18 days after the start of the Costa cycle classes, scheduled for May 4, the concern of parents who ask for it to be postponed grows, they speak of difficulties in accessing technological means or demand that tuition and pension costs be lowered.
However, the Ministry of Education indicates that it takes recommendations from Unesco and Unicef, “which say that the impact of the emergency could be more serious if education stops.” It is also indicated that the portfolio does not have the power for private schools to lower their values, but it does have the power to maintain those of last year.
Virtual classes start on May 4
Classes in the Costa region will begin on May 4 and in the Sierra will end on June 30, without the face-to-face assistance of students, through virtual platforms, educational content on radio, television and social networks, as well as academic records , due to the health emergency that the country is experiencing due to COVID-19.
Despite the fact that parents, through social media, have expressed their concern over the announcement and ask that they be postponed, some due to financial problems and others due to difficulties and ignorance of access to technology, the decision remains. Also, former authorities of the field and educational experts have opined that it would be better to postpone the start of classes so that the Ministry has time to better prepare for the emergency.
The Ministry of Education, through a statement, indicates that it is based on recommendations from Unesco and Unicef, which say that “suspending education implies the interruption of the sense of normality and regularity that favors the development and socio-emotional stability of the population in crisis contexts. The impact of this emergency could be even more serious if education stops. ”
“Beyond what academic learning implies, it is very important for a child, for an adolescent, who is living a complicated situation, seeing his family worried all day, and who has even lost relatives, having external support such as his school, like his teacher, to know that they are within a system not only of academic work, but also of socialization and emotional containment ”, says Alexandra Higgins, undersecretary of Zone 8, which includes Guayaquil, Durán and Samborondón.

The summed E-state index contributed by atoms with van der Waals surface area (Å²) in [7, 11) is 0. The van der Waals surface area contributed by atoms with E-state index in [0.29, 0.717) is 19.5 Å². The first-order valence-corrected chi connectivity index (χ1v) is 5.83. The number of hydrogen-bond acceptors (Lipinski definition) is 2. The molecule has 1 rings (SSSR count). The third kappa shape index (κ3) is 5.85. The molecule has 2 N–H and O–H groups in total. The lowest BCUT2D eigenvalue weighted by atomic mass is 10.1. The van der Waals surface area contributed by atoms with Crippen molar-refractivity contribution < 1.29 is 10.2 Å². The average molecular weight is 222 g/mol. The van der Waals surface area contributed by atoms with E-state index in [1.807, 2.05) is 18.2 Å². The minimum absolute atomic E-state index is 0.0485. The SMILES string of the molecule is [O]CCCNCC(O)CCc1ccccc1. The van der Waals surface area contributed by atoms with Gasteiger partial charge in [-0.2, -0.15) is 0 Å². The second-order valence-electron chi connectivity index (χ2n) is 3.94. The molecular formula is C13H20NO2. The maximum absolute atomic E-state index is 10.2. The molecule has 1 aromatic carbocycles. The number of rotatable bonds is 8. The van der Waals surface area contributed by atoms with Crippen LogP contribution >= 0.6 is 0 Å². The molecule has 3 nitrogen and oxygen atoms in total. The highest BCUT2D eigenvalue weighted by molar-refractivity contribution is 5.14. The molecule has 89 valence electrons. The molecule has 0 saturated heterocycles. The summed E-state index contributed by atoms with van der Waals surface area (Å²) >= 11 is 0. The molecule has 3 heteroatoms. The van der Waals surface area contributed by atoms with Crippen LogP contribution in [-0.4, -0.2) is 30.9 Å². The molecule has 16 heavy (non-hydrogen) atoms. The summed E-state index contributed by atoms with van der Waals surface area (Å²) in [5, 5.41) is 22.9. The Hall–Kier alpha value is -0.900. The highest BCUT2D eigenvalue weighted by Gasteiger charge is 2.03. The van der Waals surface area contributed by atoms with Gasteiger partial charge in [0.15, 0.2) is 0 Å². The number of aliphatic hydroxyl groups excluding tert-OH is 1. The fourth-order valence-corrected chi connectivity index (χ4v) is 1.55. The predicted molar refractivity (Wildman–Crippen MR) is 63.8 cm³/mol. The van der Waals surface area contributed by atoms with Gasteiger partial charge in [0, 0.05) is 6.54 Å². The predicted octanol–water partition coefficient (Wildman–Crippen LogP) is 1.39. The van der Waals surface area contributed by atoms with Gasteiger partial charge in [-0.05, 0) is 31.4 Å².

For the use of the different tools, the Ministry of Education has taken into account figures from the 2018 INEC census, which show that 80% of the population has access to radio and television, and that only 37.2% have access to digital platforms, including 16% of the rural sector.
For those who do not have access to any of these tools, tokens with academic content will be used, which will be delivered by the COE. At least in Zone 8 there are very few these cases, according to the undersecretary, and they occur in the rural sector, in the Progreso area and Samborondón precincts.
Zone 8 registers 800,000 students from tax and private schools, approximately 18,000 teachers, 700 institutions, 600 individuals.
Radio and television
The Minister of Education, Monserrat Creamer, indicates that for students who do not have the internet or technological devices, Educa will be held, a campaign on radio and television, one hour in the morning and one in the afternoon, which will be broadcast on a thousand radio stations and different television stations, according to the Sierra and Costa.
“TV and radio programs will have bands dedicated to the smallest, the intermediate and the largest.”
“We have programs already produced, but they are being assembled on the fly with content from the first five-month period; there are some programs from the Sierra that serve the Coast, not all of them, since theirs has second-term content; However, there are some that serve Costa and Sierra, for example, those who speak of democracy, of values such as solidarity, which are linked to historical moments, then various matters are linked, “Higgins explains. Programs include material focused on psycho-emotional containment. Various international organizations are collaborating in its production, as well as the Catholic University of Guayaquil and Plaza Sésamo has presented some of its programs.
Students who have internet access will be able to use the platform of the Ministry of Education, which has been set up for this contingency, there is one for school and one for high school.
Almost all online educational platforms are mobile friendly, in case you don’t have a computer.
Higgins points out that it is important for parents to understand that tele-education does not mean that the student will be online all the time, that it is mainly about obtaining material to work on later.
Regarding some calls from parents of the fiscal institutions so that during the time of the non-contact classes the Internet is given free by the State, Higgins explains that the Ministry has made a request in that sense to the Ministry of Telecommunications, but still there’s no answer.